Since the Coronavirus outbreak began in earnest early last month, Indonesia has spent Rp 777.59 billion, or $50 million, on imported medical supplies. More imports are now being planned as the number of cases continues to grow.
The outbreak-related imports are dominated by face masks, which have totaled 17.1 million units, the director-general of Customs and Excise, Heru Pambudi, said in Jakarta on Wednesday, April 22.
VAT include hand sanitizers, disinfectants, testing kits, reagents, medicines, vitamins, PPE including facemasks
Other medical supplies being imported included 3.26 million Covid-19 testing kits, over 390,000 packs of medicine, 1.49 million hospital equipment and 1.95 million units of personal protective equipment which included gowns, gloves and visors.
Heru said that imports from China accounted for 63.17 percent of the total value. Then, Covid-19 related imports, according to him, will only grow as the government has now delivered incentives and relaxed several regulations.
In order to increase domestic stocks, the government taking steps by lifting up duties and import taxes on many medical items, and allowing commercial imports of medical supplies which were previously limited to government institutions and public service agencies.
The supplies that are exempt from VAT include hand sanitizers, disinfectants, testing kits, reagents, medicines, vitamins, PPE and medical equipment.
On the other hand, the government cannot entirely ban exports of Indonesian-made PPE and hospital equipment, Heru said. This because Indonesia is a key producer of PPE, including facemasks.
“But many of our factories operate within special industrial zones which from the very beginning were designed to serve the export markets,” Heru said.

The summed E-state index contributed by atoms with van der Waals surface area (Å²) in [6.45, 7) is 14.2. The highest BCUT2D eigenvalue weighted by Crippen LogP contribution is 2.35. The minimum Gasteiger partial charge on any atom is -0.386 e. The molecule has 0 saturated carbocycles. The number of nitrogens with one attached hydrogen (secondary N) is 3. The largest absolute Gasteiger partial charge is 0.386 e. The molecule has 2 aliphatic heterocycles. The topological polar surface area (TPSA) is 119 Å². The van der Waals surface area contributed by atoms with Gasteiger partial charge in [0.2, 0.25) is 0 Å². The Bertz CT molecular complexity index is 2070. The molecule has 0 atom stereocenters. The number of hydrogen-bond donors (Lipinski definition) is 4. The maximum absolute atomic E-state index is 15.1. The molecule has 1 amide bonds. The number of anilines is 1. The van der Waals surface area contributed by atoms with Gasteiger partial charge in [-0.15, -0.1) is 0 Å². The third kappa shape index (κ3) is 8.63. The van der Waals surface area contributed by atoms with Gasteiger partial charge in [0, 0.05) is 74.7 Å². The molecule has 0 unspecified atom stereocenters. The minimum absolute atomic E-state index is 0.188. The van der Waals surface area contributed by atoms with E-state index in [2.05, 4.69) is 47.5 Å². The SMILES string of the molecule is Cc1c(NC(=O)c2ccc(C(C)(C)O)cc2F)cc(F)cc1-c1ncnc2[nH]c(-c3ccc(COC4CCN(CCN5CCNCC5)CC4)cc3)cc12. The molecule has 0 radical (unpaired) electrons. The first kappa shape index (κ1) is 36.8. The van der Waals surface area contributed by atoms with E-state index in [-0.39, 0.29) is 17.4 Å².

Meanwhile, The Indonesian Corruption Watch (ICW) researcher Almas Sjafrina opined that the medical devices mafia amid the COVID-19 pandemic might exist. This was as revealed by State-Owned Enterprises (SOE) Minister Erick Thohir.
“During the pandemic, we have not received such information, but there are possibilities. The procurement of medical equipment has been corrupted thus far,” Almas said as quoted by Tempo on Wednesday, April 22.
Erick Thohir had once talked about the mafia in the medical kits import as the import value reached 90 percent.
Based on ICW data throughout 2010-2019, Almas elaborated, 44 percent of corruption cases handled by law enforcers were related to the health sector, especially the procurement of medical devices. Suprisingly, the figure was the highest among corruption cases in other sectors.
Moreover, she added, high demand during the ongoing pandemic is also attributable to the existence of mafia or corruption. Medical kits in current situation, due to the mechanism of rapid procurement for emergency conditions prone to occur acts of corruption. The public also faces difficulties in overseeing the process.
“The distribution and the price can be exploited,” Almas said.
The scheme of rapid procurement during an emergency is mandated in the National Public Procurement Agency (LKPP) Regulation No. 13/2018.
Almas added that the commitment-making officials (PPK) could select providers to procure goods, or else the government could purchase them on its own.